Euclid - Online edition

Eucalyptus thamnoides subsp. thamnoides

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Eucalyptus | Symphyomyrtus | Bisectae | Glandulosae | Erectae | Pedicellatae

Eucalyptus thamnoides Brooker & Hopper, Nuytsia 14: 353 (2002) subsp. thamnoides.

T: Western Australia: Needilup Road, 6.8 km S of East Road, 33°33'S, 118°47'E, 21 July 1988, M.I.H.Brooker 10003; holo: CANB; iso: PERTH.
Mallee to 4 m tall. Forming a lignotuber.
Bark smooth throughout and pale grey over pink-copper and white, rarely partly rough with imperfectly shed basal ribbons of brown or grey bark.
Branchlets have oil glands in the pith.
Juvenile growth (coppice or field seedlings to 50 cm): stems rounded in cross-section; leaves always petiolate, alternate, lanceolate, 4–10.5 cm long, 1.2–3 cm wide, dull, grey-green to green.
Adult leaves alternate, petioles 0.8–2 cm long; blade lanceolate, rarely falcate, (4.5)5–10.5 cm long, 0.8–2 cm wide, base tapering to petiole, margin entire, apex pointed, concolorous, green, at least slightly glossy, side-veins at an acute or wider angle to midrib, reticulation moderate to dense and broken, intramarginal vein present, oil glands numerous, island and intersectional.
Inflorescence axillary unbranched, spreading to erect, peduncles more or less flattened, 0.8–2.5 cm long, buds 7, pedicellate (pedicels 0.2–0.5 cm long). Mature buds elongated-ovoid (1.3–1.6 cm long, 0.3–0.6 cm wide), flared at the join of operculum and hypanthium, scar present (outer operculum lost early), inner operculum bluntly horn-shaped, ca 1–2 times the length of the hypanthium, stamens erect, anthers oblong, versatile, dorsifixed, dehiscing by longitudinal slits, style long and straight, stigma blunt, locules 3 or 4, the placentae each with 4 vertical rows of ovules. Flowers creamy white to pale lemon.
Fruit erect to spreading, pedicellate (pedicels 0.1–0.6 cm long), cupular to obconical or campanulate, 0.6–0.9 cm long, 0.6–0.8 cm wide, disc level at first then descending, valves 3 or 4, held at rim level or exserted.
Seeds blackish brown, 0.8–2 mm long, ovoid to flattened-ovoid, dorsal surface shallowly reticulate, hilum ventral.

Cultivated seedlings (measured at node 10): cotyledons Y-shaped (bisected); stems rounded in cross-section; leaves petiolate, opposite for 3 to 5 nodes then alternate, deltoid to broadly ovate, 4–7 cm long, 2–6 cm wide, dull, grey-green to green.
Flowering Time

Flowering has been recorded in April, June and November.


A mallee species endemic to Western Australia, found from west of Quairading south to the Stirling Ranges and east almost to Hopetoun, on sandy-clay or gravelly soils, not on breakaways. Bark is smooth throughout, (rarely with a very short stocking of rough bark), and crown leaves glossy green with some reticulate venation visible.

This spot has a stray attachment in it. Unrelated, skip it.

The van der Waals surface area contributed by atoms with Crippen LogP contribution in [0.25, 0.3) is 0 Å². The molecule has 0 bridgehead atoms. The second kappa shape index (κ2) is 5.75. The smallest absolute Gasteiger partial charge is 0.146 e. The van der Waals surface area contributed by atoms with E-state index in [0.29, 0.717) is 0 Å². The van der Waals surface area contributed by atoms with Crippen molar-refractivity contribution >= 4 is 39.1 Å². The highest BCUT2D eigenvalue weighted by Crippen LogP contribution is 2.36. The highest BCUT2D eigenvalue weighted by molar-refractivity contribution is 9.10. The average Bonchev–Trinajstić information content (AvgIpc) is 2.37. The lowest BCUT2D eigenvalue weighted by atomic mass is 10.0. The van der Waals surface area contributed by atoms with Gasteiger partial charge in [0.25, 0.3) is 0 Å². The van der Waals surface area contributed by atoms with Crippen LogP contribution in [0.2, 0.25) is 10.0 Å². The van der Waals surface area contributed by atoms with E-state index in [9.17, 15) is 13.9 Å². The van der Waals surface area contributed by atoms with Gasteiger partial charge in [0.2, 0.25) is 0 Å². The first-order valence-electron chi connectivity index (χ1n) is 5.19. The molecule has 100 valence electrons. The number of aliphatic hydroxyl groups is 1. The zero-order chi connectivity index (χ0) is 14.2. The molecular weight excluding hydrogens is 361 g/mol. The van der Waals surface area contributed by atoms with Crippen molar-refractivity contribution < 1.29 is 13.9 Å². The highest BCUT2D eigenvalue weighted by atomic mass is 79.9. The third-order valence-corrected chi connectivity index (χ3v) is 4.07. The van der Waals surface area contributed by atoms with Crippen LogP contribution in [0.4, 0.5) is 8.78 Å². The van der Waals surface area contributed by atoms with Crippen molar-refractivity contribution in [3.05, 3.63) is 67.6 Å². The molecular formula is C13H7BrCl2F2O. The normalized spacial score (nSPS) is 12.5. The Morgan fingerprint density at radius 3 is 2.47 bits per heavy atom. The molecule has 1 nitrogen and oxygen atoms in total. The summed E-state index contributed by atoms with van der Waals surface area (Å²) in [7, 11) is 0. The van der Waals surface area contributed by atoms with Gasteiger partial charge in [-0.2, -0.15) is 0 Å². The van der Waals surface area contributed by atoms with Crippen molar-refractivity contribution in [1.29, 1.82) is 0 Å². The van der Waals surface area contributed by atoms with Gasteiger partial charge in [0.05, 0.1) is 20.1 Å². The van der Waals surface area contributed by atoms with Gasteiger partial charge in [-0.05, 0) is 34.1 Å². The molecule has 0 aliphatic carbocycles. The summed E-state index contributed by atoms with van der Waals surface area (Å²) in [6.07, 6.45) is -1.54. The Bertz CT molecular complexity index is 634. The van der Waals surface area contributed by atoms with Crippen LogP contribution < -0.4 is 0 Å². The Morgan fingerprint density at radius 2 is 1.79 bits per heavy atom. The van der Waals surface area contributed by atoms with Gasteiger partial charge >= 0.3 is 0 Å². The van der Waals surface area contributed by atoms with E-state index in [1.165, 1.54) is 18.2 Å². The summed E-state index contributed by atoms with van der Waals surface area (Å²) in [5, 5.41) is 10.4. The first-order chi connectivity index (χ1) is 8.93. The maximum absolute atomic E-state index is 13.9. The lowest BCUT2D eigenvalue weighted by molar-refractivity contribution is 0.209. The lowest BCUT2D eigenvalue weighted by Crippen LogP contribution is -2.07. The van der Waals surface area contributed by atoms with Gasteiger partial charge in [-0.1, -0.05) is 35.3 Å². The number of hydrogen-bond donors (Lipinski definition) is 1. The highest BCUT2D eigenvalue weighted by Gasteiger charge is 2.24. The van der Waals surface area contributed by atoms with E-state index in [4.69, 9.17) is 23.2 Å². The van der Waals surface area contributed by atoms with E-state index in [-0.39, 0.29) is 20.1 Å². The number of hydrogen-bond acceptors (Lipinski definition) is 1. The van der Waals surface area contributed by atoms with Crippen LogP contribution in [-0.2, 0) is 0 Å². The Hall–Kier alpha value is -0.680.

Eucalyptus thamnoides belongs in Eucalyptus subgenus Symphyomyrtus section Bisectae subsection Glandulosae because the buds have an operculum scar, cotyledons are bisected and branchlets have oil glands in the pith. Within this large subsection (ca 80 species), E. thamnoides is closely related to a group of mallets and mallees (series Erectae subseries Pedicellatae) recognised by the glossy green leaf surface, leaves with many oil glands but not obscuring the secondary venation, peduncles long and flattened or terete, inflorescences spreading to pendulous and buds with operculum longer than the hypanthium (base) and erect stamens arising from a narrow staminophore.

Eucalyptus thamnoides differs from the closely related species E. astringens only in its mallee (not mallet) habit and in habitat preference. Both species have stubby buds with the operculum only one to two times the length of the hypanthium, and campanulate fruit. Other closely related species, viz. the rough-butted tree of freshwater creeks and depressions E. occidentalis, rough-barked mallee E. aspratilis, smooth-barked mallee E. sporadica and usually rough-butted tree of saline sites E. sargentii subsp. sargentii, all have more slender buds with elongated opercula. (The other 3 species in subseries Pedicellatae, E. sargentii, E. diminuta and E. stowardii all have more or less terete peduncles that don't widen apically).

There are two weakly separated subspecies:

E. thamnoides subsp. thamnoides
This has smaller buds and fruit (fruit 0.6–0.8 cm diameter) than subsp. megista, and occurs south from Gnowangerup to the Stirling Ranges and east to Needilup and Jerramungup.

E. thamnoides subsp. megista
This has fruits from 0.8–1 cm diameter and occurs from near Quairading south to Cranbrook and extending in an arc east to Corackerup and Hopetoun, including Fitzgerald River National Park. It is absent from the Stirling Ranges. Mallees from near Bremer Bay to Boxwood Hill may have some basal rough bark but otherwise match this subspecies. (Herbarium specimens annotated with the manuscript names "E. astringens subsp. oligocorma" and "E. oligocorma" are now correctly E. thamnoides subsp. megista).

E. thamnoides subsp. thamnoides and subsp. megista have only been recently described. More field investigation is required to clarify their overlapping distributions, especially in the area immediately north of the Stirling Ranges east to Needilup. Further work may indeed show the two subspecies are not really distinct.

Origin of Name
Eucalyptus thamnoides: Greek thamnos, shrub or bush, referring to the mallee, not mallet, habit, with regard to its relationship to E. astringens.
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